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**Presented by: Namrata Gupta Roll no.-11
**

1 11 April 2010

**TYPES OF INCENTIVE SCHEMES
**

y The International Labor Organization (ILO) classifies

all the schemes of payment by results into four categories. They are: 1. Schemes where the worker s earnings vary in the same proportion as output. 2. Schemes where earnings vary less proportionately than output. 3. Schemes where earnings vary proportionately more than output. 4. Schemes where earnings differ at different levels of output.

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**Incomes Varying in Proportion to Output
**

y The chief characteristics of the schemes where

incomes vary in proportion to output is that any gains or losses resulting directly from a worker s output accrue to him or her. y There are two popular incentive schemes which come under the first category: Straight piece-work Standard hour system

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**Straight Piece-Work
**

y It is the simplest, oldest and the most commonly used y

y y y

method. The rate per unit output is fixed, and the total earnings of a worker are arrived at by multiplying the total output(measured in terms of unit) by the rate per unit. Here, earnings of the worker directly depend upon his or her performance. Example : If the rate per unit is 10 paise and the total output of an employee is 100 units, his or her earnings will be 100 x 0.10 =Rs 10.00

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**Standard Hour System
**

y In this system, standard time in terms of hours is fixed

for completion of a job. The rate per hour is then determined. y A worker is paid for a standard time at his or her timerate if he or she completes the job in the standard time or less. y Worker is paid the same wages if he or she takes more than the standard time, unless he or she is guaranteed time wages. y If time wages are guaranteed , he or she gets paid on the basis of the time taken multiplied by the time-rate.

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**The following examples illustrate the method:
**

y Standard time = 10 hrs y Rate per hour = Re 1 y Case (i):

Time taken = 8 hrs Earnings = 10 x 1 = Rs 10.00 Case (ii): Time taken = 12 hrs Earnings if the time wages are not guaranteed = 10 x 1 = Rs 10 Earnings if the time wages are guaranteed = 12 x 1 = Rs 12

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**Earnings Varying Proportionately Less than Output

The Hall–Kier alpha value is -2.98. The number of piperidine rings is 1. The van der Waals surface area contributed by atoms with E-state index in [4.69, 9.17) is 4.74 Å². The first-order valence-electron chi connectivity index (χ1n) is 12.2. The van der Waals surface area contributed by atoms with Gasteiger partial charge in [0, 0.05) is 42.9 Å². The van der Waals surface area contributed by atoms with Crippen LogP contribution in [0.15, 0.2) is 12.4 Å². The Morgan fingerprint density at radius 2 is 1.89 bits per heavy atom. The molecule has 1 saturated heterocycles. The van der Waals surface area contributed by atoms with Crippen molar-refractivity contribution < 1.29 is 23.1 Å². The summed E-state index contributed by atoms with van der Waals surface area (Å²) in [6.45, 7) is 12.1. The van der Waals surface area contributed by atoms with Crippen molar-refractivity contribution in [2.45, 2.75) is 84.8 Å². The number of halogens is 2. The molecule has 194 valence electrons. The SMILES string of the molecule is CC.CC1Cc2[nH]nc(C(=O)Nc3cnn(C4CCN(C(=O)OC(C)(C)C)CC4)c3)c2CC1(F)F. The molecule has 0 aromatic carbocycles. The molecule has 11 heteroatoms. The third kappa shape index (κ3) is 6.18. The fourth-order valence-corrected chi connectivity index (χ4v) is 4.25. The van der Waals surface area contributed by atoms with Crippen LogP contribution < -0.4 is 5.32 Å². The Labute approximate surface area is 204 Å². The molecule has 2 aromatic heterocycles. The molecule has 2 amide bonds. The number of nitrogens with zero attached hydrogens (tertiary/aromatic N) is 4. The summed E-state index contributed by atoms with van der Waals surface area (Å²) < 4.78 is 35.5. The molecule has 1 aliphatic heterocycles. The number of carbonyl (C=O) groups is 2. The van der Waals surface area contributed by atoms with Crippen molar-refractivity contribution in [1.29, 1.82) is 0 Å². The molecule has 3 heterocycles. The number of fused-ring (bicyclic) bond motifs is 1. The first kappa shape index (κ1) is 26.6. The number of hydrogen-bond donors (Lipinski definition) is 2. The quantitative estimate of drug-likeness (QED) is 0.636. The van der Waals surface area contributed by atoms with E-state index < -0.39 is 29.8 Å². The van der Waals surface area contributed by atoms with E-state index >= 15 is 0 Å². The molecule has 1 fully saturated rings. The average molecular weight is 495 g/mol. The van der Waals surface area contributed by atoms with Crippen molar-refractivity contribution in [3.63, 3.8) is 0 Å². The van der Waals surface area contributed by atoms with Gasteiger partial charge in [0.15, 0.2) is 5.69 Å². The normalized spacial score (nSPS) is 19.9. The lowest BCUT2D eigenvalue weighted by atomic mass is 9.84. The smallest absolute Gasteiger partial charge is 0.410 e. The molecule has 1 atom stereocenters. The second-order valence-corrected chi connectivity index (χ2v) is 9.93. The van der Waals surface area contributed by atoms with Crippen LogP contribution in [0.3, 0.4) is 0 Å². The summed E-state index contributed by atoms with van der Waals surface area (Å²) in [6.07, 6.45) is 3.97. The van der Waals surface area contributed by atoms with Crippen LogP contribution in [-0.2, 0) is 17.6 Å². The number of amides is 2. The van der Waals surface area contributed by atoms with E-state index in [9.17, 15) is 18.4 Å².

**

y In this scheme, time is used as the measure of output

and bonus is paid on the time saved, i.e., the difference between the standard time-set for the job and the time actually taken. y There are four schemes under this method: Halsey System Rowan System Barth Variable Sharing System Bedaux System

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Halsey System

y Under this system, standard time is fixed for the

completion of a job ,the rate per hour is then determined and then bonus is paid. y If the worker takes the standard time or more to complete the job, he or she gets paid at the time rate. y Bonus paid to a worker is equal to 50 percent of time saved multiplied by rate per hour. y The following examples illustrate the scheme:

y Standard time = 10 hrs y Rate per hour = Re 1

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Case(i) : Time taken = 10 hrs Earnings = 10 x 1 = Rs 10.00 Case (ii) : Time taken = 12 hrs Earnings = 12 x 1 = Rs 12.00 Case (iii): Time taken = 8 hrs Earnings: Time wages = 8 x 1 = Rs 8.00 Bonus = ½ x 2 x 1 = Rs 1.00 Rs 9.00

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Rowan System

y Under this system too, standard time and rate per hour

are fixed. y If the time taken to complete the job is equal to or exceeds the standard time, the employee is paid for the time taken at the rate per hour. y Bonus paid to the employee is equal to the proportion of the time saved to the standard time.

y The following examples illustrate the scheme:

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y Standard time = 10 hrs y Rate per hour = Re 1

Case(i) : Time taken = 10 hrs Earnings = 10 x 1 = Rs 10.00 Case(ii): Time taken = 12 hrs Earnings = 12 x 1 = Rs 12.00 Case(iii): Time taken = 8 hrs Earnings = 8 x 1 = Rs 8.00 Bonus = 2/10 x 8 = Rs 1.60 Rs 9.60

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**Barth Variable Sharing System
**

y This system does not guarantee the time-rate. y The worker s pay is ascertained by multiplying the

standard hour by the number of hours actually taken to do the job, taking the square root of the product and multiplying it by the worker s hourly rate.

y For example: y Standard time = 10 hrs y Rate per hour = Re 1

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Case(i): Time taken = 12 hrs Earnings = 12x 10 = 10.95 x 1 = Rs 10.95 Case(ii): Time taken = 10 hrs Earnings = 10 x 10 = 10 x 1 = Rs 10.00 Case(iii): Time taken = 8 hrs Earnings = 8 x 10 8.94 x 1 = Rs 8.94

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Bedaux Scheme

y Under the Bedaux scheme , standard time for the job is y y y

y y y

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fixed. Each minute of the standard time is called a point or B. Each job has standard number of Bs. The worker receives bonus which is equal to 75 per cent of the number of points earned, in excess of 60 per hour, multiplied by one sixtieth of the worker s hourly rate. An example to illustrate the Bedaux system is as follows: Standard time=10 hrs Rate per hour = Re 1